The advantages realized with this invention are numer ous. A manual cleaning operation is eliminated which avoids occupational hazards, health hazards and further eliminates inherent deficiencies of hand operations such as fatigue and carelessness. A portable cleaning apparatus with nozzles is inserted into the tank and programmed for the several desired positions within the tank and operates without operator manipulations, which apparatus effectively cleans all interior surfaces and is further easily manipulated into and out of the tank. Such operation is done pneumatically to eliminate fire hazards. The apparatus is a compact unit employing novel gear reducing means to provide a balanced unit.
SUMMARY OF THE INVENTION In accordance with this invention, a portable high pressure cleaning apparatus has a carrier member whose forward portion supports a cleaning head for rotative and longitudinal movement automatically by a programmed means through the several cleaning positions for rapidly and effectively cleaning the entire Wall surfaces, the apparatus within the vessel, as well as the baffles and agitator blades. The high pressure nozzles on the extreme end of the cleaning apparatus are driven through a hollow shaft with gear means keyed thereto such that the rotating nozzles revolved through a predetermined geometric pattern for directing high pressure sprays to all surfaces within the tank effectively cleaning the interior of the tank.
To clearly illustrate this invention, reference will henceforth be made to the embodiment of this invention shown in the drawings.
BRIEF DESCRIPTION OF THE DRAWINGS FIG. 1 is a side elevation view of a cleaning apparatus within a tank, showing the tank in cross section.
FIG. 2 is a plan view of the invention shown in FIG. 1;
FIG. 3 is an enlarged fragmentary view of the lower portion of the cleaning apparatus showing the drive means and nozzles;
FIG. 4 is a schematic drawing of the control system and cleaning apparatus with the drum shown in a flattened developed view; and
FIG. 5 is a perspective view of a hinged mast clamp.
DETAILED DESCRIPTION OF THE INVENTION Referring to the drawings, wherein like reference characters designate like or corresponding parts throughout the several views, there is shown a tank or vessel 10 which receives the jet-cleaning apparatus to be described. The upper portion of vessel 10 has a circular flange 11 defining a manhole 12 for entry into vessel 10. The portable cleaning apparatus includes a support base 13 which is suitably secured to the flange 11 as by suitable bolts 14. Support base 13 connected thereto. The lower annular surface of the support base 13 which is attached to circular flange 11 defines a first planar surface designated AA, while the mating surfaces of annular plate members and 16 define a second planar surface which intersects planar surface AA.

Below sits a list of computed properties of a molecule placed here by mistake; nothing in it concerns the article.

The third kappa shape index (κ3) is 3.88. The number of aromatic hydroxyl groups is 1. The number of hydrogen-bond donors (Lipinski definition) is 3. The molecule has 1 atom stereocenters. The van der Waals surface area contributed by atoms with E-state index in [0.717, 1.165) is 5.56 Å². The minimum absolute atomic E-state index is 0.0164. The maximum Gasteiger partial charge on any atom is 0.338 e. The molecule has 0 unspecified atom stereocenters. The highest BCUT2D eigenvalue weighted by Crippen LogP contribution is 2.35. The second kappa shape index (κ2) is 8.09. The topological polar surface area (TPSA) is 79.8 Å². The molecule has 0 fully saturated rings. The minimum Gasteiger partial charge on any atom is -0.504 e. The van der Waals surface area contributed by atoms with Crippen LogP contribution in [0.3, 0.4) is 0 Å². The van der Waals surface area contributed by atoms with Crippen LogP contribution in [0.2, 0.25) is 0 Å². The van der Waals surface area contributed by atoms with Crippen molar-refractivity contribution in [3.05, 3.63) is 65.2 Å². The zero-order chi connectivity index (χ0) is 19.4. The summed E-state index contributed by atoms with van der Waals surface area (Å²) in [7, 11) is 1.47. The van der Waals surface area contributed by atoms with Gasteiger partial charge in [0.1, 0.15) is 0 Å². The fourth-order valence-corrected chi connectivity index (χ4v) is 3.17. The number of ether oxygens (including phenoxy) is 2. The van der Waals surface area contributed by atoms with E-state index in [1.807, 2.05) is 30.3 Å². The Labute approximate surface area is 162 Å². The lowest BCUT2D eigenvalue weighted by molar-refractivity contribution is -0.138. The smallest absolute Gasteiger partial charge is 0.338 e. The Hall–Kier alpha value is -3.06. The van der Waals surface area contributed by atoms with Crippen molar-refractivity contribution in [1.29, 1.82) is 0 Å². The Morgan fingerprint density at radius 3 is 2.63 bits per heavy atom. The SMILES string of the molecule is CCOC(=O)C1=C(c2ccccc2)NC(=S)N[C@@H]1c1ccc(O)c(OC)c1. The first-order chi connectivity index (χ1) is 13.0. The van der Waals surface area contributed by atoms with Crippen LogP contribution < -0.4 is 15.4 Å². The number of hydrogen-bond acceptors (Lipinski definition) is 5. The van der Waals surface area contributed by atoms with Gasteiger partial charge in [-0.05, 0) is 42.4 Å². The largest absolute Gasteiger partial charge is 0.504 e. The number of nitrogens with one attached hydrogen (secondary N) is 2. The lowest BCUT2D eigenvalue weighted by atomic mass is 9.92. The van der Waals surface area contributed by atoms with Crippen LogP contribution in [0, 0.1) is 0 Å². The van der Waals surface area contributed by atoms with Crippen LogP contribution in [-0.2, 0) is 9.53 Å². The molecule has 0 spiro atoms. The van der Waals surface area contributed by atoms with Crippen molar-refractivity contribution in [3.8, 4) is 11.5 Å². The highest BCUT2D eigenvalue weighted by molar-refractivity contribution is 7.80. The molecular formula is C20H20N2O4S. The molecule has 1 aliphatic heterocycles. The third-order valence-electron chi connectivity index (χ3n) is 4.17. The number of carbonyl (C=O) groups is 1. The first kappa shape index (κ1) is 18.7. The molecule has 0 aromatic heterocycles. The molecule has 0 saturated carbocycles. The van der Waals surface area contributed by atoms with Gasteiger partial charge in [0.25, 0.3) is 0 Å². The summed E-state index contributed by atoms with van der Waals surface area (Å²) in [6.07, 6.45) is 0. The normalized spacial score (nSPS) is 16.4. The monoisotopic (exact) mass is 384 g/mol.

Referring to the BIG. 1, upper plate member 16 is recessed along its lower inner periphery to define a recess which cooperates with a recess on the upper inner periphery of lower plate member 15 to define an annular guideway 18 which receives an annular flange 20 of a tubular support or tubular support means 21. Suitably pivotally mounted to the support base 13 is a lower air cylinder 22 having its rod end 23 pivotally secured to a bracket 24. A bracket 25 (FIG. 2), suitably fastened to plate member 16, pivotally supports the head end of pneumatic cylinder 26. The rod 27 of pneumatic cylinder 26 is pivotally secured as by clevis 28- to the upper end portion of tubular support 21.
A tubular member or hollow carrier member 30 is inserted through tubular support 21 for rotative movement and longitudinal movement relative thereto. Member 30 may be keyed to tubular support 21 if desired. The upper end portion of tubular member or carrier member 30 has a threaded union 31 for connection to suitable flexible hose, not shown, which may be connected to a suitable source of fluid or water under pressure. Tubular member 30 has a central bore 32 (FIG. 2) that extends longitudinally therethrough for connecting the hollow threaded union 31 with a bore 33 in housing 34. Housing 34 has journaled therein for rotation a tubular shaft 35 which suitably communicates with passageway 33. Tubular shaft 35 is also journaled for rotation in the housing of gear reducer unit 36, which gear reducer unit 36 is secured via brackets 37 to housing 34. Secured to gear reducer unit 36 is a transmission means 38 which has mounted thereon air motive means 39. Motive means 39 drives through transmission 38 a worm 40, which in turn drives hollow worm gear 41, which gear 41 is keyed to shaft 35 for rotation therewith. The lower end portion of shaft 35 is connected to a rotary union 42 which rotates therewith. A bevel gear 43 is journaled on rotary union 42 for relative rotation thereon but for movement therewith. Bevel gear 43 meshes with stationary bevel gear 44 which is secured by rods 45 to the housing or gear reducer unit 36. Mounted for rotation with bevel gear 43 is a nozzle head assembly 46 with a pair of nozzles 4748 connected via passageways 49 with rotary union 42 and the bore 50 of tubular shaft 35.